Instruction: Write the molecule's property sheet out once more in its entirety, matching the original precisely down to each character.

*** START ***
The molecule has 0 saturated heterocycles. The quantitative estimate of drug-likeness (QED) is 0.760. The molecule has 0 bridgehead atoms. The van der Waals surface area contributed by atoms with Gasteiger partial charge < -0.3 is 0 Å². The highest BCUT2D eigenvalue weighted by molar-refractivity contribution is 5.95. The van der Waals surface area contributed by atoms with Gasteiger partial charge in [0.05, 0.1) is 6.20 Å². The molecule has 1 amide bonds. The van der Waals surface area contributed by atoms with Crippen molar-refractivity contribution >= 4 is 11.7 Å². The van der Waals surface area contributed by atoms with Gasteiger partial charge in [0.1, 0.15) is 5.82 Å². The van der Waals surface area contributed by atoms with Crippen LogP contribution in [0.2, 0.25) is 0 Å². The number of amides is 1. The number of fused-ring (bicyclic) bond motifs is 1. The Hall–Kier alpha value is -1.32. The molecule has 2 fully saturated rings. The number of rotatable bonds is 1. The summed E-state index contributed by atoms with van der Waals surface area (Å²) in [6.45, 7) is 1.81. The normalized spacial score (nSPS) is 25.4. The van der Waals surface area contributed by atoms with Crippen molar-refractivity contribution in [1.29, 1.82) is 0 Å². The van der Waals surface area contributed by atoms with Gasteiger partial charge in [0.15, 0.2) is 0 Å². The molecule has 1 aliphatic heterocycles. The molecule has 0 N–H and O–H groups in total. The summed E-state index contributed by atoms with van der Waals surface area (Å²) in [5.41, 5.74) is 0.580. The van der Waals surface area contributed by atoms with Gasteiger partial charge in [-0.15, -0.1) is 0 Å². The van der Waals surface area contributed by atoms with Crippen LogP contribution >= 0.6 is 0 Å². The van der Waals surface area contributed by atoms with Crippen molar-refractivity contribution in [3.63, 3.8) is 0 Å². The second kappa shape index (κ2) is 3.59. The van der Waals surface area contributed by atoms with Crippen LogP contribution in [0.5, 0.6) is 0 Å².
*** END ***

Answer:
The molecule has 0 saturated heterocycles. The quantitative estimate of drug-likeness (QED) is 0.760. The molecule has 0 bridgehead atoms. The van der Waals surface area contributed by atoms with Gasteiger partial charge < -0.3 is 0 Å². The highest BCUT2D eigenvalue weighted by molar-refractivity contribution is 5.95. The van der Waals surface area contributed by atoms with Gasteiger partial charge in [0.05, 0.1) is 6.20 Å². The molecule has 1 amide bonds. The van der Waals surface area contributed by atoms with Crippen molar-refractivity contribution >= 4 is 11.7 Å². The van der Waals surface area contributed by atoms with Gasteiger partial charge in [0.1, 0.15) is 5.82 Å². The van der Waals surface area contributed by atoms with Crippen LogP contribution in [0.2, 0.25) is 0 Å². The number of amides is 1. The number of fused-ring (bicyclic) bond motifs is 1. The Hall–Kier alpha value is -1.32. The molecule has 2 fully saturated rings. The number of rotatable bonds is 1. The summed E-state index contributed by atoms with van der Waals surface area (Å²) in [6.45, 7) is 1.81. The normalized spacial score (nSPS) is 25.4. The van der Waals surface area contributed by atoms with Crippen molar-refractivity contribution in [1.29, 1.82) is 0 Å². The van der Waals surface area contributed by atoms with Gasteiger partial charge in [0.15, 0.2) is 0 Å². The molecule has 1 aliphatic heterocycles. The molecule has 0 N–H and O–H groups in total. The summed E-state index contributed by atoms with van der Waals surface area (Å²) in [5.41, 5.74) is 0.580. The van der Waals surface area contributed by atoms with Gasteiger partial charge in [-0.15, -0.1) is 0 Å². The van der Waals surface area contributed by atoms with Crippen LogP contribution >= 0.6 is 0 Å². The van der Waals surface area contributed by atoms with Crippen molar-refractivity contribution in [3.63, 3.8) is 0 Å². The second kappa shape index (κ2) is 3.59. The van der Waals surface area contributed by atoms with Crippen LogP contribution in [0.5, 0.6) is 0 Å².